Night Visions, Radio 4, Friday
World Have Your Say, World Service, Monday

If a police helicopter can be romantic maybe Russia can be reborn

As a city-dweller it's difficult to think of police helicopters as romantic – not when you're all too used to the nocturnal din of rattling windows. That's from down here, though; up there it's a different story, and in the beguiling Night Visions, the poet Paul Farley took an after-dark trip in a police chopper. It conveyed beautifully his sense of wonder, and his out-of-placeness.

The programme consisted of two elements: sounds of the trip and his on-the-spot reflections, and a poem, "The Asset", lines from which were scattered throughout (the title comes from how one of the pilots referred to the helicopter). Prosaically, the helicopter is "an information-gathering machine, an airborne panopticon," but poetically it's also "perched like a dragonfly" before take-off, and then, in the air, "the devil's hairdryer" or "a harpie to the burglar on the roof of a Kwik-Fit at Wembley".

"Panopticon" is certainly the right word. Trying to spot a woman on a railway track, the pilots switch on their 20 million candlepower lights – "enough to jump-start the dawn chorus in a corridor of brambles through Enfield, where a night train sits stalled on the tracks". They're not allowed to shine them within 50ft of the ground – they burn the grass. Farley was with them as they observed a scene from more than a mile away, a couple on a balcony thought to have guns. They directed the police on the ground to the right flat, then listened in.

"We've got an IC1 male an IC1 female and a dog, talking to us at the front door," said a voice from below. "What, the dog's talking to you?" the pilot replied. "Sausages!"

The election of Vladimir Putin to the Russian presidency has not been without controversy, and passions were running high on World Have Your Say, the World Service's global phone-in. Elena, a retired professor from Moscow University, was scathing about Putin: "I personally know people who say, 'you see, he neither drinks nor smokes – I just like his personality'. I know such people among my relatives – not my friends, because I would never make a friend with a person who votes for Putin."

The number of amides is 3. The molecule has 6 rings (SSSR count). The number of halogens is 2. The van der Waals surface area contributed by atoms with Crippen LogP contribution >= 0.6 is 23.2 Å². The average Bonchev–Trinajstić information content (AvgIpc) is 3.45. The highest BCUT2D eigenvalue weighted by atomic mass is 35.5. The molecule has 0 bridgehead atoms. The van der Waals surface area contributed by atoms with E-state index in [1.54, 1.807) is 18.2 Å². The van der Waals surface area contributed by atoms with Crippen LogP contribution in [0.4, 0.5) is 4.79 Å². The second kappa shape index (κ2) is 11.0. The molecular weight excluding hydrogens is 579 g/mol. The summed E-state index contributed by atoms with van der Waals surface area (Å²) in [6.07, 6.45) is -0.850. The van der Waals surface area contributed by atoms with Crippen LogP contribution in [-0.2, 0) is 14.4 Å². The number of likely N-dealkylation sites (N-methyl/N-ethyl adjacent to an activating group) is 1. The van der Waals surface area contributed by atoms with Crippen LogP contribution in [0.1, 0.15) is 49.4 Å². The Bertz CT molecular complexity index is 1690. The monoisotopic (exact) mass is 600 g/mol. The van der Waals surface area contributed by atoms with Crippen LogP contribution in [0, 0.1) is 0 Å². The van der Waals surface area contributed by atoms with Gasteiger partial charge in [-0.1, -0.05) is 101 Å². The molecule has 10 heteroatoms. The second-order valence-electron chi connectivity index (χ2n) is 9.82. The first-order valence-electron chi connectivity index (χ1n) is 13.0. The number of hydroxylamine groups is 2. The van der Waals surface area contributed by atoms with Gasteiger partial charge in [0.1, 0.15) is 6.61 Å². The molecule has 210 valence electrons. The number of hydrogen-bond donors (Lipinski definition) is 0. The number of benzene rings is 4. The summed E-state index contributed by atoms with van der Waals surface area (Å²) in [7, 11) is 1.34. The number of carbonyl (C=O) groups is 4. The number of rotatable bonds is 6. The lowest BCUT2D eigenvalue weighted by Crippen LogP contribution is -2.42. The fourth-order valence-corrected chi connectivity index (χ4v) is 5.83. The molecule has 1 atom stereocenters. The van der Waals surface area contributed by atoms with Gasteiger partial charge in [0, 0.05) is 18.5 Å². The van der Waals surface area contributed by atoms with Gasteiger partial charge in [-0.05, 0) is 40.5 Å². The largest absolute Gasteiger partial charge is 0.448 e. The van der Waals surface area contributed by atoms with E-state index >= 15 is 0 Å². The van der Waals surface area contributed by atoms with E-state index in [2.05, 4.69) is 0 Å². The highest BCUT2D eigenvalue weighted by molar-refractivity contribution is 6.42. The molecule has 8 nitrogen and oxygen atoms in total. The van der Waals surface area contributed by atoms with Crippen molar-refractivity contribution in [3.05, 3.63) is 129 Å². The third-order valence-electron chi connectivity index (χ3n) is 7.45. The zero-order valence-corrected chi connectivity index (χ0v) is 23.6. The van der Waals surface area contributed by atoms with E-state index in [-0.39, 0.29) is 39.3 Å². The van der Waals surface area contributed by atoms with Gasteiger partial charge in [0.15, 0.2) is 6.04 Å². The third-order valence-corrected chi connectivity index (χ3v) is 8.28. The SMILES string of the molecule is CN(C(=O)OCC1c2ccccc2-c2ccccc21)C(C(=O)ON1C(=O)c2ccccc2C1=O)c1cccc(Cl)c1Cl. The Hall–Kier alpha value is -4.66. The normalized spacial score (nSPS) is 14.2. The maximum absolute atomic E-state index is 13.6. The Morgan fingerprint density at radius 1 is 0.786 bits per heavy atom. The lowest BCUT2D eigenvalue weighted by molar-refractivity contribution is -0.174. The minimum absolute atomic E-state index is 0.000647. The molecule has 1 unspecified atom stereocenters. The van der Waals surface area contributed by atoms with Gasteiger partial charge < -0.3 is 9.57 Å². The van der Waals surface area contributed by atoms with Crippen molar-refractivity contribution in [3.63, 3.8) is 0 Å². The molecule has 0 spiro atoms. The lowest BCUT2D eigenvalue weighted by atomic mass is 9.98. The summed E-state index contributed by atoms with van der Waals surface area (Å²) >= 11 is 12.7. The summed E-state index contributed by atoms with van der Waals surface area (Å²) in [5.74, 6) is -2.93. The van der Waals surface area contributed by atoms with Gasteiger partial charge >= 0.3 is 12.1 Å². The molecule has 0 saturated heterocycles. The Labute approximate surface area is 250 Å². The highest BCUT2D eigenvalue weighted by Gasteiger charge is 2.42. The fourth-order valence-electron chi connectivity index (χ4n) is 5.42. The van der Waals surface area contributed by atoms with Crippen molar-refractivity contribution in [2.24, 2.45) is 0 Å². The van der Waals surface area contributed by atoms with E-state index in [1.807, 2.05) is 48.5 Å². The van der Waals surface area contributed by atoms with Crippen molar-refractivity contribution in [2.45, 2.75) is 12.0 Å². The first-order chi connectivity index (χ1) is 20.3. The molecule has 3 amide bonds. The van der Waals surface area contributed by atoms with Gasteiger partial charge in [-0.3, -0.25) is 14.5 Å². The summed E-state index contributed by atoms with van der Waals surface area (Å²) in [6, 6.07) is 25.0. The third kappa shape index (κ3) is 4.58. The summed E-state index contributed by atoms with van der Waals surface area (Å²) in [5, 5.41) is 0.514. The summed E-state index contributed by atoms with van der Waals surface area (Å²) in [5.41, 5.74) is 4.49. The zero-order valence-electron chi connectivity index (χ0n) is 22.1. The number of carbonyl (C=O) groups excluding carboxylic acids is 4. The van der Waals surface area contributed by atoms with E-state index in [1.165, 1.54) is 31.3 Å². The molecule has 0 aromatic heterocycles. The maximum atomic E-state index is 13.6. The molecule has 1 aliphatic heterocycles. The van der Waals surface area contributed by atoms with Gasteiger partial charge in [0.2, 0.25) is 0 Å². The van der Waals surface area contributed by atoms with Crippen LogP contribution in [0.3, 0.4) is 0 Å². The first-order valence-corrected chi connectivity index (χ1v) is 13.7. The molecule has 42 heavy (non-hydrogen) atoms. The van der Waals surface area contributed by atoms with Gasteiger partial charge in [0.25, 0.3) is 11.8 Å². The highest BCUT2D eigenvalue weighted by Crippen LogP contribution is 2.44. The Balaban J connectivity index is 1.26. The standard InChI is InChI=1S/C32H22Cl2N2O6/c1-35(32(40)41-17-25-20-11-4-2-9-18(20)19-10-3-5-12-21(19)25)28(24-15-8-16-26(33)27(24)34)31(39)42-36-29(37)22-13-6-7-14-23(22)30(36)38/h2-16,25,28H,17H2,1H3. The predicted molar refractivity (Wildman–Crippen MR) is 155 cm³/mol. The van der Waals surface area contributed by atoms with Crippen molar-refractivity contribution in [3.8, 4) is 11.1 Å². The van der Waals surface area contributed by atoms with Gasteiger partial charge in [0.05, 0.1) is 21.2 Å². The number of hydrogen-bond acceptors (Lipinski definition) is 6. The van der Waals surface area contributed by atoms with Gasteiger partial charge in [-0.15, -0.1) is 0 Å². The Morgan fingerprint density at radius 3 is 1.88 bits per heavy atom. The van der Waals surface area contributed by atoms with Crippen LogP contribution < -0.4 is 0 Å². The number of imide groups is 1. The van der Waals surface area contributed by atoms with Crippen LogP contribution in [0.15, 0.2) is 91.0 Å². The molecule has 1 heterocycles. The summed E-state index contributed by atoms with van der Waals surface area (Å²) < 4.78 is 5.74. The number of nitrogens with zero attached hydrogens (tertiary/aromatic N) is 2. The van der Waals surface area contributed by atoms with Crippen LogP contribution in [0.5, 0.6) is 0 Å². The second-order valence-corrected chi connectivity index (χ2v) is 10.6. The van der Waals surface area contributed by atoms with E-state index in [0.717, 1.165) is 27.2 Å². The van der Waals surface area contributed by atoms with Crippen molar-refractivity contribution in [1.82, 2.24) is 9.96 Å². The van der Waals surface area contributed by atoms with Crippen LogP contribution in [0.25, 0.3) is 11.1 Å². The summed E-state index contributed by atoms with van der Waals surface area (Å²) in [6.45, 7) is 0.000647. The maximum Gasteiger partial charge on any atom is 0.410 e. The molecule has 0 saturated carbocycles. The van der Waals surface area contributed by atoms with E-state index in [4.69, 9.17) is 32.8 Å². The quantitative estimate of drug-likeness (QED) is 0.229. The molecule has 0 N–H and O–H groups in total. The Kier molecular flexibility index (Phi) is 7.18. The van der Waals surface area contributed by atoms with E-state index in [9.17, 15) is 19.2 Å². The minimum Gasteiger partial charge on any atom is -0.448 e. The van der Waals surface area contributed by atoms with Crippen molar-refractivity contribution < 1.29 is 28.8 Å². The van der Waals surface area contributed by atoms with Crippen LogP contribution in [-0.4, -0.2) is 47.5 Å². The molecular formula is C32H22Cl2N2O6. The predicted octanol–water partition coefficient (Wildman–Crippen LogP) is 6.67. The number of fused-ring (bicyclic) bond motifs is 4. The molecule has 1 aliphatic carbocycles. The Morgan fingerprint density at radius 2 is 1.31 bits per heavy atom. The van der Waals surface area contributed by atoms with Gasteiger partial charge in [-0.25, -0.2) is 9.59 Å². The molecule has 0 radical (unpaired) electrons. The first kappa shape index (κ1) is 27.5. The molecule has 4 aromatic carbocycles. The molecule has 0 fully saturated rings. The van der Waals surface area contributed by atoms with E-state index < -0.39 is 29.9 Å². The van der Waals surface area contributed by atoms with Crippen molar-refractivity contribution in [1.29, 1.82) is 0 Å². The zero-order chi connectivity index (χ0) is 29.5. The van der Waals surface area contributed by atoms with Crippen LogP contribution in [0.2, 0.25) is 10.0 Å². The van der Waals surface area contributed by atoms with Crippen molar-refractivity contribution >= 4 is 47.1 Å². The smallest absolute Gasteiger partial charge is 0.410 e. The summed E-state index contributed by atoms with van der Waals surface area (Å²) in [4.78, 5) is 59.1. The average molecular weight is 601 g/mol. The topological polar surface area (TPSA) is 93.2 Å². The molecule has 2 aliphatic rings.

As well as listeners calling in, there was a panel of "experts" too, one of whom, John Laughland of the thinktank The Institute of Democracy and Co-operation, had no time for Elena and her ilk. "There's no point in coming on a show with your crazy theories," he chided in his somnolent voice. "This is the lunatic fringe of politics."

Laughland turns out to be quite an interesting character: his Institute seems to be little more than a PR firm for the Kremlin, and his views were, to say the least, basic: Putin's a great leader because he's won three elections – QED. And all the opinion polls are in his favour, so he must be popular. Elections and polls don't lie ....

Other callers stressed that Putin had pulled Russia around, turned the sick man of Europe back into the Great Bear, a country to be proud of again. Elena was splendidly dismissive. "This is pagan pride," she said, "a pride in how others are scared of us – we should be proud of how humane we are. I can be proud of Russia when old people get enough money to survive." I know whose side I was on.

Suggested Topics
Have you tried new the Independent Digital Edition apps?
Arts and Entertainment

ebooksNow available in paperback
Arts and Entertainment

ebooks
Arts and Entertainment

film
Arts and Entertainment
Chvrches lead singer Lauren Mayberry in the band's new video 'Leave a Trace'

music
Arts and Entertainment

music
Arts and Entertainment
Home on the raunch: George Bisset (Aneurin Barnard), Lady Seymour Worsley (Natalie Dormer) and Richard Worsley (Shaun Evans)

TV review
Arts and Entertainment

TV
Arts and Entertainment
Strictly Come Dancing was watched by 6.9m viewers

Strictly
Arts and Entertainment
NWA biopic Straight Outta Compton

film
Arts and Entertainment
Natalie Dormer as Margaery Tyrell and Lena Headey as Cersei Lannister in Game of Thrones

Game of Thrones
Arts and Entertainment
New book 'The Rabbit Who Wants To Fall Asleep' by Carl-Johan Forssen Ehrlin

books
Arts and Entertainment
Calvi is not afraid of exploring the deep stuff: loneliness, anxiety, identity, reinvention
music
Arts and Entertainment